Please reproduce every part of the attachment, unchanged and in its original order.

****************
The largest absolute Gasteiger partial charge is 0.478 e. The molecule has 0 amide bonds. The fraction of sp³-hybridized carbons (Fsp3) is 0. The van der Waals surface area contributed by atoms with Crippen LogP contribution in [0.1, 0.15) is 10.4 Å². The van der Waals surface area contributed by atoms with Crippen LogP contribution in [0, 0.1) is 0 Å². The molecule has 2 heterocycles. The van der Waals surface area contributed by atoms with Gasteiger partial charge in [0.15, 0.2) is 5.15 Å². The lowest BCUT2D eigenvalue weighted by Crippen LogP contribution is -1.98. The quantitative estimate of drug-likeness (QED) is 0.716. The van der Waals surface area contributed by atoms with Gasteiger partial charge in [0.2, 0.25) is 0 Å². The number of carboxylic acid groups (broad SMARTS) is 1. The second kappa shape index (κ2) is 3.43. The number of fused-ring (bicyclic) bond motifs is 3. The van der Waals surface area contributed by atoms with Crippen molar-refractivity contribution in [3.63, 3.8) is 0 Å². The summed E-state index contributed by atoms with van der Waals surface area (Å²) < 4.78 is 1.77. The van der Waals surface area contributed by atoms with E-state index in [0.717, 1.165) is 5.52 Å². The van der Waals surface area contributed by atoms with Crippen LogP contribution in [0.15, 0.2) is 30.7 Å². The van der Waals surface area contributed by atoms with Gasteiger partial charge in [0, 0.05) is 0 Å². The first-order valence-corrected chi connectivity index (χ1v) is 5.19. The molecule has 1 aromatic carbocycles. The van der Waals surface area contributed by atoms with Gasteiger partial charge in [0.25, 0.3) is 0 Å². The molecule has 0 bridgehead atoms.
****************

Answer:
The largest absolute Gasteiger partial charge is 0.478 e. The molecule has 0 amide bonds. The fraction of sp³-hybridized carbons (Fsp3) is 0. The van der Waals surface area contributed by atoms with Crippen LogP contribution in [0.1, 0.15) is 10.4 Å². The van der Waals surface area contributed by atoms with Crippen LogP contribution in [0, 0.1) is 0 Å². The molecule has 2 heterocycles. The van der Waals surface area contributed by atoms with Gasteiger partial charge in [0.15, 0.2) is 5.15 Å². The lowest BCUT2D eigenvalue weighted by Crippen LogP contribution is -1.98. The quantitative estimate of drug-likeness (QED) is 0.716. The van der Waals surface area contributed by atoms with Gasteiger partial charge in [0.2, 0.25) is 0 Å². The number of carboxylic acid groups (broad SMARTS) is 1. The second kappa shape index (κ2) is 3.43. The number of fused-ring (bicyclic) bond motifs is 3. The van der Waals surface area contributed by atoms with Crippen molar-refractivity contribution in [3.63, 3.8) is 0 Å². The summed E-state index contributed by atoms with van der Waals surface area (Å²) < 4.78 is 1.77. The van der Waals surface area contributed by atoms with E-state index in [0.717, 1.165) is 5.52 Å². The van der Waals surface area contributed by atoms with Crippen LogP contribution in [0.15, 0.2) is 30.7 Å². The van der Waals surface area contributed by atoms with Gasteiger partial charge in [0, 0.05) is 0 Å². The first-order valence-corrected chi connectivity index (χ1v) is 5.19. The molecule has 1 aromatic carbocycles. The van der Waals surface area contributed by atoms with Gasteiger partial charge in [0.25, 0.3) is 0 Å². The molecule has 0 bridgehead atoms.